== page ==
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So, let’s talk about coffee today, or, as I like to call it, the Elixir of Life. I mean who doesn’t want to get up in the morning to a hot cup of coffee with its side of cream or sugar? Or, for you diehards, drinking it just as it came out of the pot, which is as dark as the black void of space.
There’s a reason that Starbucks, Peets, Coffee Bean and so many others have made millions of dollars from coffee and coffee drinks. I believe our love of coffee is fueled by both caffeine and memories.
I came from an English household where tea was the drink of choice, but strangely enough, as kids we weren’t introduced to drinking tea. That was for adults. Tea has sort of a tepid, watery smell with a mild, smooth flavor that doesn’t quite captivate in the same way as that first scent or taste of coffee.
I liked the smell of coffee before I actually tasted it when I was 18 in my first year at university. Yes, I was 18 years old before I ever had a cup of coffee. Unbelievable as that may sound. Starbucks hadn’t become the worldwide sensation at that time. The only places to get coffee back then where I lived in Southern California were on campus coffee shops and a place called Hudson’s that served chocolate chips and real cream on the side of its coffee. There wasn’t much in between.
It was only a few years later that the first Starbucks locations began to spring up like mushrooms everywhere and I saw my first Peets Coffee cart in San Francisco. Both had long lines, as well as frustrated coffee aficionados whose patience with newbies to the world of flavored and specialty coffee was short to say the least.
The first time I got coffee from a Peets Coffee cart in San Francisco was near the Financial District. I was standing in a long line behind a very cool looking young woman with a beautiful black leather motorcycle jacket and air about her that said she probably worked for one of the designers in the city. But, it was her coffee order that got my attention. A regular cup of black coffee with six, yes I said six, shots of espresso. As she walked off into the cool misty morning sipping her coffee, I wondered how her head wasn’t going to explode in less than half an hour.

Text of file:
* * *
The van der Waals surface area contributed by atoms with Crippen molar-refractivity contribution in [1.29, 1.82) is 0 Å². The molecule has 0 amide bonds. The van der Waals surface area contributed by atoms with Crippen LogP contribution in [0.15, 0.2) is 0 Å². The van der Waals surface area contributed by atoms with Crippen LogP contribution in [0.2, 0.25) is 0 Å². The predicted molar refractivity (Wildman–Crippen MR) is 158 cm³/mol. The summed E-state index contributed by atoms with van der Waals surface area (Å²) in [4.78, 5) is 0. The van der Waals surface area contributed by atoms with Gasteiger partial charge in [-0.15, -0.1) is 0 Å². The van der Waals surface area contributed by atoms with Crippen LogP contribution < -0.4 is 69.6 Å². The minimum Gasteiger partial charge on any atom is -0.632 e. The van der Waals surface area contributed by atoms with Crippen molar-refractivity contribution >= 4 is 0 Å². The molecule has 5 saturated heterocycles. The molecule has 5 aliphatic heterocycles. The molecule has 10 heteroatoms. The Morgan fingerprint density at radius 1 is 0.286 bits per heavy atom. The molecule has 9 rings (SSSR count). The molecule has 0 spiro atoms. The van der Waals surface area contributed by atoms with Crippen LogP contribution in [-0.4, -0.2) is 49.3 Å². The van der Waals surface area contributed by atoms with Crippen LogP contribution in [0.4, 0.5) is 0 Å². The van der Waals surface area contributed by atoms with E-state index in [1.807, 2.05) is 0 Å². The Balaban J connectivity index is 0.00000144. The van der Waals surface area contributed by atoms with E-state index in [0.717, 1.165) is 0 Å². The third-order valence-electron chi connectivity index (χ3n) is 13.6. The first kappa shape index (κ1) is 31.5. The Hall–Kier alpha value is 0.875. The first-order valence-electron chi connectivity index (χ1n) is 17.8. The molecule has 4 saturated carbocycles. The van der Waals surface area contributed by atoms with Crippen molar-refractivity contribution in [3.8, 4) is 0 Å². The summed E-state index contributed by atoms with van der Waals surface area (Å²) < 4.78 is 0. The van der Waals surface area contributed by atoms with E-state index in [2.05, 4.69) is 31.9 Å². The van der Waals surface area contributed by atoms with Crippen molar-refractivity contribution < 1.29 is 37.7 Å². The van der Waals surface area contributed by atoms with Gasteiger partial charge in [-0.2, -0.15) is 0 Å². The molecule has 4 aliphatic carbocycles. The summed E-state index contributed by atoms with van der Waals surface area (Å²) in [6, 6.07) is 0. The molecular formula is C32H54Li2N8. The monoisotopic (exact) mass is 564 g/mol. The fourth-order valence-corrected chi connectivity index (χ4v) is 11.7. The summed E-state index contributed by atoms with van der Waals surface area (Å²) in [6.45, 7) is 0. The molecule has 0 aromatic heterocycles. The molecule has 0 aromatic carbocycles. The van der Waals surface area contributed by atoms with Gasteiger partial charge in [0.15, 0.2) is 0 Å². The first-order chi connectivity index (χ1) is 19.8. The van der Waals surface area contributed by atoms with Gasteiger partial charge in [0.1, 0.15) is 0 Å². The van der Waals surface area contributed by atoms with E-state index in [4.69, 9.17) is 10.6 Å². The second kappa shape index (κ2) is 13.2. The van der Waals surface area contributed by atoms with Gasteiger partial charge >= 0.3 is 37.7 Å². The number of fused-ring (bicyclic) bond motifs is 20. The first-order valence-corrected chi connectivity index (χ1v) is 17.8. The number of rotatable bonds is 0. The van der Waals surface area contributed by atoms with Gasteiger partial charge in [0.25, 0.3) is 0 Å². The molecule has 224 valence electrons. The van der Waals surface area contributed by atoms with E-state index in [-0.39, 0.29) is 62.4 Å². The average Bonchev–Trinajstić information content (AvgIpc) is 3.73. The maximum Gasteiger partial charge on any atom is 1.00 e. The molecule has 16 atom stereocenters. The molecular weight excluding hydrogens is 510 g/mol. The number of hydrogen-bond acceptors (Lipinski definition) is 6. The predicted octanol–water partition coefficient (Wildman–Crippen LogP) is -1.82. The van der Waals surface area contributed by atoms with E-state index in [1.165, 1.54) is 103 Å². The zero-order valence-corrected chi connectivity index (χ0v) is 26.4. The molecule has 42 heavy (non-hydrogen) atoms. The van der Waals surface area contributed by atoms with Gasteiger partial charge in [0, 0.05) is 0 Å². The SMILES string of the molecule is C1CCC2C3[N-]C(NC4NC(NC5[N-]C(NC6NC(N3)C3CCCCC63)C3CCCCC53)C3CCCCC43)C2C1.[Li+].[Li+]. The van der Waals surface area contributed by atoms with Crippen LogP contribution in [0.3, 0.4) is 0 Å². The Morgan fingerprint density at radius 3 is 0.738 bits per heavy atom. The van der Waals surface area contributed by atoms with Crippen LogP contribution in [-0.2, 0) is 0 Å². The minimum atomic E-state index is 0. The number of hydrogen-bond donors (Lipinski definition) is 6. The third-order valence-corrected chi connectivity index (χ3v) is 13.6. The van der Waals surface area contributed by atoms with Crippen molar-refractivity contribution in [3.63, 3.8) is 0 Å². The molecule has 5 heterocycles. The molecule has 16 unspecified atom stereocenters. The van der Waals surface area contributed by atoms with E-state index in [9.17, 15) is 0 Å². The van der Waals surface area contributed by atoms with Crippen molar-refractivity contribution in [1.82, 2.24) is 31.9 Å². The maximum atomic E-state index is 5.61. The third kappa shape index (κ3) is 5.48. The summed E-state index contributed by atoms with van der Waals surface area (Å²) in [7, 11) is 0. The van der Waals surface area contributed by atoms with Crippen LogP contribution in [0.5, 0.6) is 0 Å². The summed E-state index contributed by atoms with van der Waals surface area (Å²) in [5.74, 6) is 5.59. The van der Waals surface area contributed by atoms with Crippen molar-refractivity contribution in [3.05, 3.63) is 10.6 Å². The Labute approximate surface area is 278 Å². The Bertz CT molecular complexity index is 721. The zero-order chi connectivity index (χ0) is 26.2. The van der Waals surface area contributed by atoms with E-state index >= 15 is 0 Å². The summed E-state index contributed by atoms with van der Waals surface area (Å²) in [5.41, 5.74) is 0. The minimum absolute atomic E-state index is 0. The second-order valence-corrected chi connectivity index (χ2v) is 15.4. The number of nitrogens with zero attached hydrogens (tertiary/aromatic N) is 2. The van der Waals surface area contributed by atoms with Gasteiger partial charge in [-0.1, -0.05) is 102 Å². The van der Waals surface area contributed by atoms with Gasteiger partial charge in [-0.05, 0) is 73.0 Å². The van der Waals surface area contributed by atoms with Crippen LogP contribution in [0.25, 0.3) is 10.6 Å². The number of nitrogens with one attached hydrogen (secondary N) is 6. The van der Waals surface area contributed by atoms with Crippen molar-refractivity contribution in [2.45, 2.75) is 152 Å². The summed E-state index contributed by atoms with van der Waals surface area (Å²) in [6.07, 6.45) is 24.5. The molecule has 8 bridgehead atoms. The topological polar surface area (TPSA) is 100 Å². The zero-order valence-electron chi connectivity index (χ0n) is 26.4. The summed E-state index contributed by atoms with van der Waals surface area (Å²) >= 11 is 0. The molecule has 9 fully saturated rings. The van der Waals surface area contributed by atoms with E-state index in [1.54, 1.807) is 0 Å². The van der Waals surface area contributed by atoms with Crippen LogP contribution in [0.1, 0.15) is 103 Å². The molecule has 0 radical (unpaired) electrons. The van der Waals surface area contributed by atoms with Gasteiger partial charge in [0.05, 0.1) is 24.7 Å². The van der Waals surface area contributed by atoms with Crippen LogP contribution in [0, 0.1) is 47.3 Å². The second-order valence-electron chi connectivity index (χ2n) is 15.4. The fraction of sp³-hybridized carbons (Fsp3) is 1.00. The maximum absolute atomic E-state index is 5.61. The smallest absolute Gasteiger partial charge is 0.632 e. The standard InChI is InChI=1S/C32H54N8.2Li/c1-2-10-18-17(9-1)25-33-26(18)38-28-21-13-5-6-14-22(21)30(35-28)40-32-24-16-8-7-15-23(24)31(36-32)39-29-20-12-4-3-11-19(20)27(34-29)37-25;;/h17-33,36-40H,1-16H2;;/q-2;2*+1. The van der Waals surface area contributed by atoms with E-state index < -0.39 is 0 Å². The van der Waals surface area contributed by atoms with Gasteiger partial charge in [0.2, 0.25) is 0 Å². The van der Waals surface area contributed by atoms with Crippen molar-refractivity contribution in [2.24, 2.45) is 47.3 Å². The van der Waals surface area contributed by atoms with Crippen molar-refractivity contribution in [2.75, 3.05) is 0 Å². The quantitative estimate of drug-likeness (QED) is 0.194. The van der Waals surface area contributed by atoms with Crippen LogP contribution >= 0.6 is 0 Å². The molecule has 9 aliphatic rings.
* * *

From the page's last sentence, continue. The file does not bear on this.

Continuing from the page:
At that time the choices of coffee and coffee drinks expanded exponentially. We learned that you could put at least three shots of expresso into drinks without our heads exploding, but, that could leave you feeling jittery. We also learned we could make espresso from home if we got the right machines. Although I looked espresso in coffee drinks, I wasn’t so keen on it by itself and my first attempt at making it at home with a Bialetti – Moka Express is a tale best left for another time. But, I did love to buy raspberry flavored coffee from Cost Plus/World Market and did not like to spend mor than a few minutes irritating people in line at Starbucks as I tried to figure out what the difference between, low, skim and whole milk would mean to the flavor of my coffee.
Nowadays, I, like other coffee lovers have variety of coffee making machines from a regular drip coffee maker, to a Keurig to a Nespresso machine, which I use on occasion mostly when people come over and I want them to have a coffee treat.
What I find most interesting though about my coffee journey, and all its twists and turns, is that I have now gone back to the very first memory I have of someone actually making coffee. That was when I was reading Madeleine L’Engle’s A Wrinkle in Time. In one of the first scenes in the book Meg put a mug of half water and half milk into the microwave, heated it up for a couple of minutes then put in just the right amount of instant coffee crystals making the perfect café au lait.
It’s funny how sometimes we go back to the beginning to enjoy the future.